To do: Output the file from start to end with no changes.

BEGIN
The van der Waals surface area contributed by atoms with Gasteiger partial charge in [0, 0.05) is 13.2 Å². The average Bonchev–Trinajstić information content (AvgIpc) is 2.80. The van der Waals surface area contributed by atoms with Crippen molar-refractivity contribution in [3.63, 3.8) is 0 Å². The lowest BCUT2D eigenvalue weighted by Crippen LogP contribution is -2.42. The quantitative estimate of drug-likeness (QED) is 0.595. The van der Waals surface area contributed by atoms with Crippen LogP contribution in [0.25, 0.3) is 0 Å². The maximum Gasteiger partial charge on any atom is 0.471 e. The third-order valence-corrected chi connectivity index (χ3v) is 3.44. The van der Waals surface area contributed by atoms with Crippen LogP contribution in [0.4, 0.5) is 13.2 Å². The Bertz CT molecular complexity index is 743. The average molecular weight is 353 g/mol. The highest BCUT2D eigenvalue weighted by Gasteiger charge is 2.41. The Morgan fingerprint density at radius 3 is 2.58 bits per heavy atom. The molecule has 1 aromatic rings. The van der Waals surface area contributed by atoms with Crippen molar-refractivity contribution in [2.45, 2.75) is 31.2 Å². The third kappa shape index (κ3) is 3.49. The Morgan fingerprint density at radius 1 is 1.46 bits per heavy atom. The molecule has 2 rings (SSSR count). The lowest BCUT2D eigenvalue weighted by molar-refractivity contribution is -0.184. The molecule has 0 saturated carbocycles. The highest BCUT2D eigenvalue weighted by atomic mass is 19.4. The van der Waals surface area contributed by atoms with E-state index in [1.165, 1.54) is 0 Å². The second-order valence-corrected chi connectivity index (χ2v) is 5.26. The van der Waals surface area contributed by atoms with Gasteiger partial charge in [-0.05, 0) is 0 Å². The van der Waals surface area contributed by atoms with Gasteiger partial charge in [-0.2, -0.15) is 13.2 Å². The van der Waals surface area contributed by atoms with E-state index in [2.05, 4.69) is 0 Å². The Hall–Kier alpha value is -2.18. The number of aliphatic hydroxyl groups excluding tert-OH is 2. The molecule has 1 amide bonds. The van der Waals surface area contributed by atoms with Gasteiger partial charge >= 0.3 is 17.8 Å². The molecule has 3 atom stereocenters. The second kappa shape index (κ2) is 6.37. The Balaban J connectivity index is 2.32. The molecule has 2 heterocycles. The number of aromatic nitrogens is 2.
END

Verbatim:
The van der Waals surface area contributed by atoms with Gasteiger partial charge in [0, 0.05) is 13.2 Å². The average Bonchev–Trinajstić information content (AvgIpc) is 2.80. The van der Waals surface area contributed by atoms with Crippen molar-refractivity contribution in [3.63, 3.8) is 0 Å². The lowest BCUT2D eigenvalue weighted by Crippen LogP contribution is -2.42. The quantitative estimate of drug-likeness (QED) is 0.595. The van der Waals surface area contributed by atoms with Crippen LogP contribution in [0.25, 0.3) is 0 Å². The maximum Gasteiger partial charge on any atom is 0.471 e. The third-order valence-corrected chi connectivity index (χ3v) is 3.44. The van der Waals surface area contributed by atoms with Crippen LogP contribution in [0.4, 0.5) is 13.2 Å². The Bertz CT molecular complexity index is 743. The average molecular weight is 353 g/mol. The highest BCUT2D eigenvalue weighted by Gasteiger charge is 2.41. The Morgan fingerprint density at radius 3 is 2.58 bits per heavy atom. The molecule has 1 aromatic rings. The van der Waals surface area contributed by atoms with Crippen molar-refractivity contribution in [2.45, 2.75) is 31.2 Å². The third kappa shape index (κ3) is 3.49. The Morgan fingerprint density at radius 1 is 1.46 bits per heavy atom. The molecule has 2 rings (SSSR count). The lowest BCUT2D eigenvalue weighted by molar-refractivity contribution is -0.184. The molecule has 0 saturated carbocycles. The highest BCUT2D eigenvalue weighted by atomic mass is 19.4. The van der Waals surface area contributed by atoms with E-state index in [1.165, 1.54) is 0 Å². The second-order valence-corrected chi connectivity index (χ2v) is 5.26. The van der Waals surface area contributed by atoms with Gasteiger partial charge in [-0.05, 0) is 0 Å². The van der Waals surface area contributed by atoms with Gasteiger partial charge in [-0.2, -0.15) is 13.2 Å². The van der Waals surface area contributed by atoms with E-state index in [2.05, 4.69) is 0 Å². The Hall–Kier alpha value is -2.18. The number of aliphatic hydroxyl groups excluding tert-OH is 2. The molecule has 1 amide bonds. The van der Waals surface area contributed by atoms with Gasteiger partial charge >= 0.3 is 17.8 Å². The molecule has 3 atom stereocenters. The second kappa shape index (κ2) is 6.37. The Balaban J connectivity index is 2.32. The molecule has 2 heterocycles. The number of aromatic nitrogens is 2.